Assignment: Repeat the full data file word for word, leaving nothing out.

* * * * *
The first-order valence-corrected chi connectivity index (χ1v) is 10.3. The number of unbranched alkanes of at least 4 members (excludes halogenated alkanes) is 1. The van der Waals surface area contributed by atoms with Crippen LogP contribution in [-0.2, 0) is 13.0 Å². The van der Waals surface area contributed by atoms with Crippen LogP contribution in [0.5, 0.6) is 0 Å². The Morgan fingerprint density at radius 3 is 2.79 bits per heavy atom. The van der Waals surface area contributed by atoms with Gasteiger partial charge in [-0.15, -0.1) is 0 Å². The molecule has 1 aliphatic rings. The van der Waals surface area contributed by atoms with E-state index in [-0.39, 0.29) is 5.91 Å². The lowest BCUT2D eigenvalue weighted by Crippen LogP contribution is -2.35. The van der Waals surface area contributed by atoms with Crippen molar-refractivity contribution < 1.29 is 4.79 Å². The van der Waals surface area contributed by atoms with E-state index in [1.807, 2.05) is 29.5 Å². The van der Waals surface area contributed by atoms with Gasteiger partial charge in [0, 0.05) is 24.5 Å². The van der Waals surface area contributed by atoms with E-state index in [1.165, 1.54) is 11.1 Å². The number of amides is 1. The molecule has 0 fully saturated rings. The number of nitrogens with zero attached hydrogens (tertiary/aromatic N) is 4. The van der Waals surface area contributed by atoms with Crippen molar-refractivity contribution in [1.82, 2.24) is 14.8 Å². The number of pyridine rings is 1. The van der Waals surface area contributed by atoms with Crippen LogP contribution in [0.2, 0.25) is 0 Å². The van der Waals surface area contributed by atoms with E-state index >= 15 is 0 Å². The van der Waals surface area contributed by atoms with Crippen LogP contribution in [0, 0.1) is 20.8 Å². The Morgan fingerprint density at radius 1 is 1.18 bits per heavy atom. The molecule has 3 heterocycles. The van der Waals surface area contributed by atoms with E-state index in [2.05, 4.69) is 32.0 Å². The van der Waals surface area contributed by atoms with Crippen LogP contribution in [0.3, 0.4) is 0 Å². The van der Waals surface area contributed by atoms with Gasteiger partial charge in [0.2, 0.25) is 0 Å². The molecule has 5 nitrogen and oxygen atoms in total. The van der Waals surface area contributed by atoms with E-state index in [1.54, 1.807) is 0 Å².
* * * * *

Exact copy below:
The first-order valence-corrected chi connectivity index (χ1v) is 10.3. The number of unbranched alkanes of at least 4 members (excludes halogenated alkanes) is 1. The van der Waals surface area contributed by atoms with Crippen LogP contribution in [-0.2, 0) is 13.0 Å². The van der Waals surface area contributed by atoms with Crippen LogP contribution in [0.5, 0.6) is 0 Å². The Morgan fingerprint density at radius 3 is 2.79 bits per heavy atom. The van der Waals surface area contributed by atoms with Gasteiger partial charge in [-0.15, -0.1) is 0 Å². The molecule has 1 aliphatic rings. The van der Waals surface area contributed by atoms with E-state index in [-0.39, 0.29) is 5.91 Å². The lowest BCUT2D eigenvalue weighted by Crippen LogP contribution is -2.35. The van der Waals surface area contributed by atoms with Crippen molar-refractivity contribution < 1.29 is 4.79 Å². The van der Waals surface area contributed by atoms with E-state index in [1.807, 2.05) is 29.5 Å². The van der Waals surface area contributed by atoms with Gasteiger partial charge in [0, 0.05) is 24.5 Å². The van der Waals surface area contributed by atoms with E-state index in [1.165, 1.54) is 11.1 Å². The number of amides is 1. The molecule has 0 fully saturated rings. The number of nitrogens with zero attached hydrogens (tertiary/aromatic N) is 4. The van der Waals surface area contributed by atoms with Crippen molar-refractivity contribution in [1.82, 2.24) is 14.8 Å². The number of pyridine rings is 1. The van der Waals surface area contributed by atoms with Crippen LogP contribution in [0.2, 0.25) is 0 Å². The van der Waals surface area contributed by atoms with E-state index >= 15 is 0 Å². The van der Waals surface area contributed by atoms with Crippen LogP contribution in [0, 0.1) is 20.8 Å². The Morgan fingerprint density at radius 1 is 1.18 bits per heavy atom. The molecule has 3 heterocycles. The van der Waals surface area contributed by atoms with E-state index in [2.05, 4.69) is 32.0 Å². The van der Waals surface area contributed by atoms with Crippen LogP contribution in [0.3, 0.4) is 0 Å². The van der Waals surface area contributed by atoms with Gasteiger partial charge in [0.2, 0.25) is 0 Å². The molecule has 5 nitrogen and oxygen atoms in total. The van der Waals surface area contributed by atoms with E-state index in [1.54, 1.807) is 0 Å².